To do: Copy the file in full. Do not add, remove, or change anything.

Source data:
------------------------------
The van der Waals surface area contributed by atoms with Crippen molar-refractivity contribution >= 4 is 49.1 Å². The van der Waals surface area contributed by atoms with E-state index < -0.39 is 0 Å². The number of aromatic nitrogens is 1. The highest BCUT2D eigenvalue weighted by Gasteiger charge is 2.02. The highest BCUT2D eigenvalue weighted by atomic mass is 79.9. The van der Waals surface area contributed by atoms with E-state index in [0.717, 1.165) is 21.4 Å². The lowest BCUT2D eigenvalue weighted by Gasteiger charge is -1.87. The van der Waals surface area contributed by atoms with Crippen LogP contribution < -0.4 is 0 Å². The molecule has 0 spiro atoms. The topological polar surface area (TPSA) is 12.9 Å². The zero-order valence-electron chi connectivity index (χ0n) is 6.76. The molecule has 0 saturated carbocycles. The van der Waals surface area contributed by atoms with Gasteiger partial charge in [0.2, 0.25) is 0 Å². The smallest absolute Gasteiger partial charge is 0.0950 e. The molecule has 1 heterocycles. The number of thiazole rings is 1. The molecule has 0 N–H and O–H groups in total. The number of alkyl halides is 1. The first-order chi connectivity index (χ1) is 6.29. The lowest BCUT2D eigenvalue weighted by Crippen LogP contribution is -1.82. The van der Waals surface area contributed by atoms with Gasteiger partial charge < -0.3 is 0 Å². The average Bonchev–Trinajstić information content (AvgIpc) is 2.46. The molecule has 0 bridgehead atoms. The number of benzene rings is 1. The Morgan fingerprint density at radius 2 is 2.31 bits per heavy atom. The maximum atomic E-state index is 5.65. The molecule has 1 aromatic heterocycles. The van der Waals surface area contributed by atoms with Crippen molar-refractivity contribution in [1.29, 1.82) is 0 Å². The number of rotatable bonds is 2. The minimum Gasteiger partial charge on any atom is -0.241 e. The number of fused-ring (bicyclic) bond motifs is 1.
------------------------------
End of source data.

The van der Waals surface area contributed by atoms with Crippen molar-refractivity contribution >= 4 is 49.1 Å². The van der Waals surface area contributed by atoms with E-state index < -0.39 is 0 Å². The number of aromatic nitrogens is 1. The highest BCUT2D eigenvalue weighted by Gasteiger charge is 2.02. The highest BCUT2D eigenvalue weighted by atomic mass is 79.9. The van der Waals surface area contributed by atoms with E-state index in [0.717, 1.165) is 21.4 Å². The lowest BCUT2D eigenvalue weighted by Gasteiger charge is -1.87. The van der Waals surface area contributed by atoms with Crippen LogP contribution < -0.4 is 0 Å². The molecule has 0 spiro atoms. The topological polar surface area (TPSA) is 12.9 Å². The zero-order valence-electron chi connectivity index (χ0n) is 6.76. The molecule has 0 saturated carbocycles. The van der Waals surface area contributed by atoms with Gasteiger partial charge in [0.2, 0.25) is 0 Å². The smallest absolute Gasteiger partial charge is 0.0950 e. The molecule has 1 heterocycles. The number of thiazole rings is 1. The molecule has 0 N–H and O–H groups in total. The number of alkyl halides is 1. The first-order chi connectivity index (χ1) is 6.29. The lowest BCUT2D eigenvalue weighted by Crippen LogP contribution is -1.82. The van der Waals surface area contributed by atoms with Gasteiger partial charge < -0.3 is 0 Å². The average Bonchev–Trinajstić information content (AvgIpc) is 2.46. The molecule has 0 bridgehead atoms. The number of benzene rings is 1. The Morgan fingerprint density at radius 2 is 2.31 bits per heavy atom. The maximum atomic E-state index is 5.65. The molecule has 1 aromatic heterocycles. The van der Waals surface area contributed by atoms with Crippen molar-refractivity contribution in [1.29, 1.82) is 0 Å². The number of rotatable bonds is 2. The minimum Gasteiger partial charge on any atom is -0.241 e. The number of fused-ring (bicyclic) bond motifs is 1.